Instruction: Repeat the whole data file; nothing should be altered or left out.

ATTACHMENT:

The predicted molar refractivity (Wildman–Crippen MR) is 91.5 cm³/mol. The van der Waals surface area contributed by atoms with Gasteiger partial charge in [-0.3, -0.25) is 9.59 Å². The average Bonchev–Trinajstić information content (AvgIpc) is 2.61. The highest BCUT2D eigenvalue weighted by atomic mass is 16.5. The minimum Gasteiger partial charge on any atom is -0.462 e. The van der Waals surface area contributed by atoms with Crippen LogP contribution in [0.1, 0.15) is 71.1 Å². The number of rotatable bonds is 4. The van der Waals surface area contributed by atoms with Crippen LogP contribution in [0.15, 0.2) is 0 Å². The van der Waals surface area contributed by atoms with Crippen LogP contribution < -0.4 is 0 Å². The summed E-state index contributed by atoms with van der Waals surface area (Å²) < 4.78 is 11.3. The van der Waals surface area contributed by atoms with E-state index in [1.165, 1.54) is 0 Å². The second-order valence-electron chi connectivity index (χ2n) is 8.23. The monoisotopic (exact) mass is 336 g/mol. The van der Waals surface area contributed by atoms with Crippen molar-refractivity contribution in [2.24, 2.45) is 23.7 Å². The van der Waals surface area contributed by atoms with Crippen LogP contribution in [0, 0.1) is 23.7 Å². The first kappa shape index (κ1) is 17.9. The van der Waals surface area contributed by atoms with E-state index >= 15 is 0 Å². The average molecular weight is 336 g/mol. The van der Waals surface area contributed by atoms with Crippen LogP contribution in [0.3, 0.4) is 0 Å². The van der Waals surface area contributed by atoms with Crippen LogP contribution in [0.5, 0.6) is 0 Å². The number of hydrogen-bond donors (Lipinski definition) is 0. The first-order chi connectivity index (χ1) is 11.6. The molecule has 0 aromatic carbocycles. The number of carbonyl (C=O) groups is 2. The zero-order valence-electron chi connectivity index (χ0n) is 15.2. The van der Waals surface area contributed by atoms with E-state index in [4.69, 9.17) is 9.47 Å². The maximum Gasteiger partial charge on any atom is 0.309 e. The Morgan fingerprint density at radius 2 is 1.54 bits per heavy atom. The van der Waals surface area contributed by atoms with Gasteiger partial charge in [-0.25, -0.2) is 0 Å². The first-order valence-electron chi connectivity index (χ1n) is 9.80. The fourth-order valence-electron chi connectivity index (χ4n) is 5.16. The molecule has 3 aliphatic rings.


The predicted molar refractivity (Wildman–Crippen MR) is 91.5 cm³/mol. The van der Waals surface area contributed by atoms with Gasteiger partial charge in [-0.3, -0.25) is 9.59 Å². The average Bonchev–Trinajstić information content (AvgIpc) is 2.61. The highest BCUT2D eigenvalue weighted by atomic mass is 16.5. The minimum Gasteiger partial charge on any atom is -0.462 e. The van der Waals surface area contributed by atoms with Crippen LogP contribution in [0.1, 0.15) is 71.1 Å². The number of rotatable bonds is 4. The van der Waals surface area contributed by atoms with Crippen LogP contribution in [0.15, 0.2) is 0 Å². The van der Waals surface area contributed by atoms with Crippen LogP contribution < -0.4 is 0 Å². The summed E-state index contributed by atoms with van der Waals surface area (Å²) < 4.78 is 11.3. The van der Waals surface area contributed by atoms with E-state index in [1.165, 1.54) is 0 Å². The second-order valence-electron chi connectivity index (χ2n) is 8.23. The monoisotopic (exact) mass is 336 g/mol. The van der Waals surface area contributed by atoms with Crippen molar-refractivity contribution in [2.24, 2.45) is 23.7 Å². The van der Waals surface area contributed by atoms with Crippen LogP contribution in [0, 0.1) is 23.7 Å². The first kappa shape index (κ1) is 17.9. The van der Waals surface area contributed by atoms with E-state index >= 15 is 0 Å². The average molecular weight is 336 g/mol. The van der Waals surface area contributed by atoms with Crippen LogP contribution in [0.3, 0.4) is 0 Å². The van der Waals surface area contributed by atoms with Crippen LogP contribution in [0.5, 0.6) is 0 Å². The number of hydrogen-bond donors (Lipinski definition) is 0. The first-order chi connectivity index (χ1) is 11.6. The molecule has 0 aromatic carbocycles. The number of carbonyl (C=O) groups is 2. The zero-order valence-electron chi connectivity index (χ0n) is 15.2. The van der Waals surface area contributed by atoms with E-state index in [4.69, 9.17) is 9.47 Å². The maximum Gasteiger partial charge on any atom is 0.309 e. The Morgan fingerprint density at radius 2 is 1.54 bits per heavy atom. The van der Waals surface area contributed by atoms with Gasteiger partial charge in [-0.25, -0.2) is 0 Å². The first-order valence-electron chi connectivity index (χ1n) is 9.80. The fourth-order valence-electron chi connectivity index (χ4n) is 5.16. The molecule has 3 aliphatic rings.